There’s nothing new about the used game market. I frequently bought second hand SNES and GameBoy games as a child because money wasn’t something I had a lot of back then. In the last few years I’ve opted to purchase my games new mainly because of the incentives offered and because I’m an inpatient git but the market for pre-owned titles is certainly not a shrinking violet. It’s huge and many publishers don’t like that one bit. Quantic Dream co-founder Guillaume de Fondaumiere is one of those not overly keen on the idea of his products being re-sold without his team receiving any money.
In an interview with GamesIndustry.biz Fondaumiere said how around 2 million copies of Heavy Rain had been sold worldwide but looking at the PS3’s Trophy system, the number of people who played the game is somewhere in the region of 3 million. One thing he didn’t take into consideration are households with more than one account on a PS3. The extra million players may not all be from second hand sales but siblings and housemates passing on Heavy Rain or even game rentals. Still, the annoyances of Quantic Dream remain the same:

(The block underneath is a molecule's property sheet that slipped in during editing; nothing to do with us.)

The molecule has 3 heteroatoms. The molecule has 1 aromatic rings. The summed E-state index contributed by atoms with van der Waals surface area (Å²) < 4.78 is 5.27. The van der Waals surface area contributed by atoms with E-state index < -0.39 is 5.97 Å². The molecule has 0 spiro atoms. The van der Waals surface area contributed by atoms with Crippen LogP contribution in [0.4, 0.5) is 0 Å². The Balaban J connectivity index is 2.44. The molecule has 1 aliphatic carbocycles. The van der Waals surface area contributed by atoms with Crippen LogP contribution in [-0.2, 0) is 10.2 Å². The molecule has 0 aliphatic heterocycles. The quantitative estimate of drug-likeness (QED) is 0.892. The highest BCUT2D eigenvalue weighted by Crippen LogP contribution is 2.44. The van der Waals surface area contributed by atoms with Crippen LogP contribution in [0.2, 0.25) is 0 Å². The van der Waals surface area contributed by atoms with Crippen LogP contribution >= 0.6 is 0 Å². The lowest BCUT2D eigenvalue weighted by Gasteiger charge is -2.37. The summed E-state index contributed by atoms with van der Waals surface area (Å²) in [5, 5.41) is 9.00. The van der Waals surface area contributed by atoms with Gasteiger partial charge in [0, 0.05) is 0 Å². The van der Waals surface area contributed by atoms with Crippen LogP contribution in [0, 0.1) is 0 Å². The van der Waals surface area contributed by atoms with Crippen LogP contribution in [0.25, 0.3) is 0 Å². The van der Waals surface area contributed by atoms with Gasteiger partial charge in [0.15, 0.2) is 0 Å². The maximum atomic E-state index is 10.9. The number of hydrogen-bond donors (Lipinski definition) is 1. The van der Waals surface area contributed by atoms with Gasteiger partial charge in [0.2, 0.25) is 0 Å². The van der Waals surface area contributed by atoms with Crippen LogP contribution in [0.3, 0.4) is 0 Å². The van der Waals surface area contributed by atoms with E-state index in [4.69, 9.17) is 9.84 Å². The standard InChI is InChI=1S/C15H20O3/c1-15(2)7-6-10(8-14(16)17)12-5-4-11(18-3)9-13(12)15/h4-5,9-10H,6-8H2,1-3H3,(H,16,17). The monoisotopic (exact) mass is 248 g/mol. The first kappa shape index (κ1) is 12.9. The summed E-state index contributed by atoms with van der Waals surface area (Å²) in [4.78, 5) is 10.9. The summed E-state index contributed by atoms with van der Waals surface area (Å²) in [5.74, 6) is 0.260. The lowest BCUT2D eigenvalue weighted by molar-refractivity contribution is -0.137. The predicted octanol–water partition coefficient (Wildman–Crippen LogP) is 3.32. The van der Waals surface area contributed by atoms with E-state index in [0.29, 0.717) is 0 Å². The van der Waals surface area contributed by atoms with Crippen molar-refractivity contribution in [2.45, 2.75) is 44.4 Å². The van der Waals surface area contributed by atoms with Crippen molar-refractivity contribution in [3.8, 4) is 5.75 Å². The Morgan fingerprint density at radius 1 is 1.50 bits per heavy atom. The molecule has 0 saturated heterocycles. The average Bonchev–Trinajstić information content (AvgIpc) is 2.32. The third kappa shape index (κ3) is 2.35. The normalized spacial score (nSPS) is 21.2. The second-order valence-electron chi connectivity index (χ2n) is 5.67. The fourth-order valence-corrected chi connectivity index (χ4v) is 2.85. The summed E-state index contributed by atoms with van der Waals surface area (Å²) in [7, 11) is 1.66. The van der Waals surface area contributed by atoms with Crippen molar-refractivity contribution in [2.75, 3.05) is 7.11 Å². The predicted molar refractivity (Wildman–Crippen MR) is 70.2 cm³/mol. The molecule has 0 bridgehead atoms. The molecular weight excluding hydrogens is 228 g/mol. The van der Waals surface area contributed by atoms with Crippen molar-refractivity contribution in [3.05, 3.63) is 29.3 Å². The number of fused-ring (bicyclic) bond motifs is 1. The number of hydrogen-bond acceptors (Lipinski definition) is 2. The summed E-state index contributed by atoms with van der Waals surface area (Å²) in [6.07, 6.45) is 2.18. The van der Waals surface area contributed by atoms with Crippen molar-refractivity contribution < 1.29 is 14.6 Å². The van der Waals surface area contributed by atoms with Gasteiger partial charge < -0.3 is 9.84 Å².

“On my small level it’s a million people playing my game without giving me one cent. And my calculation is, as Quantic Dream, I lost between €5 and €10 million worth of royalties because of second-hand gaming.”
While this may be true, another way to look at it is that a further 1 million people played Heavy Rain meaning around 3 million people experienced the art and story Quantic Dream wanted to tell. The company may have lost an estimated €10 million but also may just have gained a further million followers. Put like that, pre-owned sales are actually helping expand the potential audience for future Quantic Dream releases.
Fondaumiere wants the industry to address what he feels causes gamers to go the second hand route; the high price of video games. He states how he’s always believed games are too expensive and there must be a happy medium where all parties – consumers, publishers, developers and retailers – are content with a game’s price tag. Until then, the industry is “basically shooting [themselves] in the foot,” leading to either an end to retail-sold video games are exclusively move to an online distribution model. But this looks to be where platform holders are taking the industry anyway with a greater emphasis on downloadable content that aren’t just additional content but full games. One of the biggest problems right now is the throttling of bandwidth internet service providers have on consumers. All the while people are fighting to up their download caps and speeds, they’re unlikely to accept the exclusivity of digital distribution. So maybe that talk Fondaumiere wants to have to find a happy place for gaming should include ISPs as well.